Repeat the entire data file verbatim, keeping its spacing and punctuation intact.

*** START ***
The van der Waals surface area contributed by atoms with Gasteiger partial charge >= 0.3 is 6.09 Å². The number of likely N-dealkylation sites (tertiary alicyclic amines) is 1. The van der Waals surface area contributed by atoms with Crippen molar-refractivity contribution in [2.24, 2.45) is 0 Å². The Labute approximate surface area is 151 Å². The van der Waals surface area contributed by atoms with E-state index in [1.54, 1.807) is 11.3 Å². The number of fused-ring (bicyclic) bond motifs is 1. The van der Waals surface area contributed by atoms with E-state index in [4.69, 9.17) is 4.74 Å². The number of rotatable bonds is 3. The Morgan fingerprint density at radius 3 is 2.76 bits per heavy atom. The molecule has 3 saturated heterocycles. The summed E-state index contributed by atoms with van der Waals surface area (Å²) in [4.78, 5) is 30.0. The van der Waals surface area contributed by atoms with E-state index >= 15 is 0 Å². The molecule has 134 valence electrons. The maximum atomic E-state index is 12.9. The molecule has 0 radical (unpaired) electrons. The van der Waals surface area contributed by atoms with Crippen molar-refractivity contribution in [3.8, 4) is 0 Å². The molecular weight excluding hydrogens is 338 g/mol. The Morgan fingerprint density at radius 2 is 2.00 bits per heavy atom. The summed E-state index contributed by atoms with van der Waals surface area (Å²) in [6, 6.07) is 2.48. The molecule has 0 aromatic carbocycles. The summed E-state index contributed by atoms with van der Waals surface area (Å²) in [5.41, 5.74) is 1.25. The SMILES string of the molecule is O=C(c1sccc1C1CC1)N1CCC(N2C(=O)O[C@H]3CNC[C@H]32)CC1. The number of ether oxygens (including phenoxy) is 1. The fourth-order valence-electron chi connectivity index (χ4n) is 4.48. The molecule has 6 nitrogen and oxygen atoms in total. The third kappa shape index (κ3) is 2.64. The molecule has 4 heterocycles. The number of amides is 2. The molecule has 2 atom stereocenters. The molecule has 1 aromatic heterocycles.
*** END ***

The van der Waals surface area contributed by atoms with Gasteiger partial charge >= 0.3 is 6.09 Å². The number of likely N-dealkylation sites (tertiary alicyclic amines) is 1. The van der Waals surface area contributed by atoms with Crippen molar-refractivity contribution in [2.24, 2.45) is 0 Å². The Labute approximate surface area is 151 Å². The van der Waals surface area contributed by atoms with E-state index in [1.54, 1.807) is 11.3 Å². The number of fused-ring (bicyclic) bond motifs is 1. The van der Waals surface area contributed by atoms with E-state index in [4.69, 9.17) is 4.74 Å². The number of rotatable bonds is 3. The Morgan fingerprint density at radius 3 is 2.76 bits per heavy atom. The molecule has 3 saturated heterocycles. The summed E-state index contributed by atoms with van der Waals surface area (Å²) in [4.78, 5) is 30.0. The van der Waals surface area contributed by atoms with E-state index >= 15 is 0 Å². The molecule has 134 valence electrons. The maximum atomic E-state index is 12.9. The molecule has 0 radical (unpaired) electrons. The van der Waals surface area contributed by atoms with Crippen molar-refractivity contribution in [3.8, 4) is 0 Å². The molecular weight excluding hydrogens is 338 g/mol. The Morgan fingerprint density at radius 2 is 2.00 bits per heavy atom. The summed E-state index contributed by atoms with van der Waals surface area (Å²) in [6, 6.07) is 2.48. The molecule has 0 aromatic carbocycles. The summed E-state index contributed by atoms with van der Waals surface area (Å²) in [5.41, 5.74) is 1.25. The SMILES string of the molecule is O=C(c1sccc1C1CC1)N1CCC(N2C(=O)O[C@H]3CNC[C@H]32)CC1. The number of ether oxygens (including phenoxy) is 1. The fourth-order valence-electron chi connectivity index (χ4n) is 4.48. The molecule has 6 nitrogen and oxygen atoms in total. The third kappa shape index (κ3) is 2.64. The molecule has 4 heterocycles. The number of amides is 2. The molecule has 2 atom stereocenters. The molecule has 1 aromatic heterocycles.